Linklater has cleverly used every natural element available to him to showcase the true protagonist of the story: the passage of time. Shooting this movie over twelve years allowed him to incorporate the real-time cultural elements of the environment such as timely fashion choices, music (Lady Gaga when she broke out on the scene), the release of Harry Potter and the Half-Blood Prince, and many more. On top of natural physical changes in the actors due to the long time range of shooting, hair plays a big role as a prop for character evolution. The audience sees major differences in hair symbolizing the character’s growth and the change in their phases of life. Mason grows his hair out as a teenager and his sister Samantha colors her hair pink in her teenage phase. The character we see this the most in is the mother, Olivia: she cuts her hair increasingly shorter as she goes through moments of loss in her life (such as moving and divorces) and she starts to grow it out when she starts finding her balance in life again.
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The extraordinary nature of ordinary life
The movie feels like a bird’s eye view into the ordinary, yet extremely intimate and personal. By watching Coltrane’s physical growth juxtaposed with Mason’s personal growth across twelve years, the audience develops a true connection with his character. They feel a glimmer of what a parent would possibly feel to watch their child grow up before their eyes and hit important life milestones. There is something extremely emotional and moving to watch something as simple as a young boy growing up. You start identifying yourself and your own personal journeys with whichever character you relate to the most in the family, reminiscing about all the experiences you have been through. The movie has an undertone of catharsis, as this is the director’s personal catharsis for his own volatile childhood. It is also a love letter to his parents and their growth through the years as they dealt with their own demons while raising two children they poured their heart and soul into.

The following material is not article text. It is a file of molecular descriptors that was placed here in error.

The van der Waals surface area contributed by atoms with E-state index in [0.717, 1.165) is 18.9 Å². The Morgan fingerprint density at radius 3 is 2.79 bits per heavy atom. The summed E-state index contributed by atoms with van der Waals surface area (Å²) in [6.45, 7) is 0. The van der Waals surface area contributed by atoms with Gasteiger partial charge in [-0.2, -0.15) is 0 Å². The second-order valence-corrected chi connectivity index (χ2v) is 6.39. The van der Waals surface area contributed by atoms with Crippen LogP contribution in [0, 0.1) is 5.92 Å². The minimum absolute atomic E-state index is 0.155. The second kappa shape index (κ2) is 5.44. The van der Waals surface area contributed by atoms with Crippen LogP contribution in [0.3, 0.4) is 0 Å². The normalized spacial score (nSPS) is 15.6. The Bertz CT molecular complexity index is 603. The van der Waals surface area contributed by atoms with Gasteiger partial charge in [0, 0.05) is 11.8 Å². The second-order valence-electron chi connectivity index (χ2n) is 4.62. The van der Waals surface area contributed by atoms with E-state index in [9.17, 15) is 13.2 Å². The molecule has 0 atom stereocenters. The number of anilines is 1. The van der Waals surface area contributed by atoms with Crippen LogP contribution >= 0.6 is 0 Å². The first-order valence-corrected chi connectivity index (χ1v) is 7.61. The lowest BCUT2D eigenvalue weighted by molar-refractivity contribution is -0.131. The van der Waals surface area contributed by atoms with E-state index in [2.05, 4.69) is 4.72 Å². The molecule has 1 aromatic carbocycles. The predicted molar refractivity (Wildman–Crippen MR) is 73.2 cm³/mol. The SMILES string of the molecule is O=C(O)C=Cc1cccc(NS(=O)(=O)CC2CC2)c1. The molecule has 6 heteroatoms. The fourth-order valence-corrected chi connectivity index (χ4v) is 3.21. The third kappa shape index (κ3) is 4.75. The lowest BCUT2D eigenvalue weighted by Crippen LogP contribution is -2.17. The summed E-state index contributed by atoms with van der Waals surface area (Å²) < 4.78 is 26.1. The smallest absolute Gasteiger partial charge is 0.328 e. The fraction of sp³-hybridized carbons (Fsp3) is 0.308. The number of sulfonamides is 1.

At face value, it can seem to be a meandering piece of filmmaking leading up to no particular event. Following the boy’s life and watching the mundanity of everyday life, you become quite certain that there is not going to be an “explosive climax” in the end. It is easy to lose the point of the story. The movie starts to remind us what it is truly supposed to be about as it is nearing the end by incorporating subtle reminders of how much time has passed. One such example is the scene where Ernesto (the maintenance man Olivia gives a fleeting piece of life advice to when Mason was in his early teens) runs into the family as Mason is heading off to college. He now has a great job as a manager of a restaurant after going to college due to her advice. Olivia also breaks down as Mason leaves for college, thinking about how life has passed her by and she has nothing to look forward to.
The movie reminds the audience to value each moment “as it seizes us.” There is a beauty in the mundanity of everyday life which is only appreciated in hindsight. By invoking the sadness of nostalgia in his audience through his movie, Linklater wants us to appreciate these moments while they happen and not when they pass us by.
By Mirhan Tariq
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Mirhan Tariq is a writer who grew up in Kuwait and she learned about the outside world through the magic of movies. She believes that art is supposed to expand our world view, help us develop critical thinking, and teach us something worthwhile. She watches movies and TV shows with a critical eye – judging its moral, cultural, political and philosophical implications, and delivering her observations in her pieces for Hollywood Insider, aligning with our mission of focusing on meaningful entertainment.